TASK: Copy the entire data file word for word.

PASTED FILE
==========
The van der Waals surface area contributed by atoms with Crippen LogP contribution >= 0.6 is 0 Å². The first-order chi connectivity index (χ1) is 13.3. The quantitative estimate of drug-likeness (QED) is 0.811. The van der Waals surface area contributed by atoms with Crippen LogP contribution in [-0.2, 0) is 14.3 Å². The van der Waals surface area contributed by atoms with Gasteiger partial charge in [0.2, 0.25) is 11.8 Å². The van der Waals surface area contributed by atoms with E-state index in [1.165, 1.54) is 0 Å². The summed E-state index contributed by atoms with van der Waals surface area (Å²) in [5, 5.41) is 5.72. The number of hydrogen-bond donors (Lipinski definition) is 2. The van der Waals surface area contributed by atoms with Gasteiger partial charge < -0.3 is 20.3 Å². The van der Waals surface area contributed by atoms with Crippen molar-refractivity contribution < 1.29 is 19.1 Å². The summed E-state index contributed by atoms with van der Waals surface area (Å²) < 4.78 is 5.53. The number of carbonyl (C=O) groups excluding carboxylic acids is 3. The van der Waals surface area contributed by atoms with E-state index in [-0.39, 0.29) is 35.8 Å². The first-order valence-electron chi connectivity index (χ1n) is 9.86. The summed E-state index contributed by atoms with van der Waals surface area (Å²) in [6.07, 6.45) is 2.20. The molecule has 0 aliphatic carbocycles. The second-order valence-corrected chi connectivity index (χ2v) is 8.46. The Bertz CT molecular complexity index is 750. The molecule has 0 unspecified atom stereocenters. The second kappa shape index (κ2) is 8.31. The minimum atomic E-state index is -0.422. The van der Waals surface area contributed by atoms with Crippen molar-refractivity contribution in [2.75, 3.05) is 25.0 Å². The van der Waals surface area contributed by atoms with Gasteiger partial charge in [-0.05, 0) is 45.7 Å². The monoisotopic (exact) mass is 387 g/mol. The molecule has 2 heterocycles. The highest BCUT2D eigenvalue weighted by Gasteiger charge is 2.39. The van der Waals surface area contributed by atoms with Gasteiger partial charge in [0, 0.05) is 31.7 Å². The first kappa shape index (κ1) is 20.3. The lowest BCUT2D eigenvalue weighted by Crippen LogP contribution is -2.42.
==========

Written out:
The van der Waals surface area contributed by atoms with Crippen LogP contribution >= 0.6 is 0 Å². The first-order chi connectivity index (χ1) is 13.3. The quantitative estimate of drug-likeness (QED) is 0.811. The van der Waals surface area contributed by atoms with Crippen LogP contribution in [-0.2, 0) is 14.3 Å². The van der Waals surface area contributed by atoms with Gasteiger partial charge in [0.2, 0.25) is 11.8 Å². The van der Waals surface area contributed by atoms with E-state index in [1.165, 1.54) is 0 Å². The summed E-state index contributed by atoms with van der Waals surface area (Å²) in [5, 5.41) is 5.72. The number of hydrogen-bond donors (Lipinski definition) is 2. The van der Waals surface area contributed by atoms with Gasteiger partial charge < -0.3 is 20.3 Å². The van der Waals surface area contributed by atoms with Crippen molar-refractivity contribution < 1.29 is 19.1 Å². The summed E-state index contributed by atoms with van der Waals surface area (Å²) < 4.78 is 5.53. The number of carbonyl (C=O) groups excluding carboxylic acids is 3. The van der Waals surface area contributed by atoms with E-state index in [-0.39, 0.29) is 35.8 Å². The first-order valence-electron chi connectivity index (χ1n) is 9.86. The summed E-state index contributed by atoms with van der Waals surface area (Å²) in [6.07, 6.45) is 2.20. The molecule has 0 aliphatic carbocycles. The second-order valence-corrected chi connectivity index (χ2v) is 8.46. The Bertz CT molecular complexity index is 750. The molecule has 0 unspecified atom stereocenters. The second kappa shape index (κ2) is 8.31. The minimum atomic E-state index is -0.422. The van der Waals surface area contributed by atoms with Crippen molar-refractivity contribution in [2.75, 3.05) is 25.0 Å². The van der Waals surface area contributed by atoms with Gasteiger partial charge in [-0.05, 0) is 45.7 Å². The monoisotopic (exact) mass is 387 g/mol. The molecule has 2 heterocycles. The highest BCUT2D eigenvalue weighted by Gasteiger charge is 2.39. The van der Waals surface area contributed by atoms with Gasteiger partial charge in [0, 0.05) is 31.7 Å². The first kappa shape index (κ1) is 20.3. The lowest BCUT2D eigenvalue weighted by Crippen LogP contribution is -2.42.